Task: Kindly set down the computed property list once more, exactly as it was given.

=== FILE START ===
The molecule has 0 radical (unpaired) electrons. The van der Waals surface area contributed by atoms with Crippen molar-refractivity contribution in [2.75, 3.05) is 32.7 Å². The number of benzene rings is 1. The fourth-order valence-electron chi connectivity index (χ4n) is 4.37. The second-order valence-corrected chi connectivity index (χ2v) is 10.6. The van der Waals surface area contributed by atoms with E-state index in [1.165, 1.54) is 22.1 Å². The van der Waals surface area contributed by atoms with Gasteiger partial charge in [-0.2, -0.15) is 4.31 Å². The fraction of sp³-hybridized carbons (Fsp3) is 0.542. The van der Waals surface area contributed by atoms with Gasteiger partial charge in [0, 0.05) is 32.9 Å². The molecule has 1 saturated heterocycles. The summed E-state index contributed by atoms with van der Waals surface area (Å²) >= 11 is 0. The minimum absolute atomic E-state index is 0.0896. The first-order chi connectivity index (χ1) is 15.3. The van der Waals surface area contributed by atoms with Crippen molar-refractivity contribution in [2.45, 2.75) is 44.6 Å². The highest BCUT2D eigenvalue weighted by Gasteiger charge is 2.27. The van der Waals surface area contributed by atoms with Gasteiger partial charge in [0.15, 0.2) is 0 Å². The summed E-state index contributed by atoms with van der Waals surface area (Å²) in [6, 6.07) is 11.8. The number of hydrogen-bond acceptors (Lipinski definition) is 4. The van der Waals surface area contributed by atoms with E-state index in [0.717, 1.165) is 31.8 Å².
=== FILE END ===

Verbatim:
The molecule has 0 radical (unpaired) electrons. The van der Waals surface area contributed by atoms with Crippen molar-refractivity contribution in [2.75, 3.05) is 32.7 Å². The number of benzene rings is 1. The fourth-order valence-electron chi connectivity index (χ4n) is 4.37. The second-order valence-corrected chi connectivity index (χ2v) is 10.6. The van der Waals surface area contributed by atoms with E-state index in [1.165, 1.54) is 22.1 Å². The van der Waals surface area contributed by atoms with Gasteiger partial charge in [-0.2, -0.15) is 4.31 Å². The fraction of sp³-hybridized carbons (Fsp3) is 0.542. The van der Waals surface area contributed by atoms with Gasteiger partial charge in [0, 0.05) is 32.9 Å². The molecule has 1 saturated heterocycles. The summed E-state index contributed by atoms with van der Waals surface area (Å²) >= 11 is 0. The minimum absolute atomic E-state index is 0.0896. The first-order chi connectivity index (χ1) is 15.3. The van der Waals surface area contributed by atoms with Crippen molar-refractivity contribution in [2.45, 2.75) is 44.6 Å². The highest BCUT2D eigenvalue weighted by Gasteiger charge is 2.27. The van der Waals surface area contributed by atoms with Gasteiger partial charge in [0.15, 0.2) is 0 Å². The summed E-state index contributed by atoms with van der Waals surface area (Å²) in [6, 6.07) is 11.8. The number of hydrogen-bond acceptors (Lipinski definition) is 4. The van der Waals surface area contributed by atoms with E-state index in [0.717, 1.165) is 31.8 Å².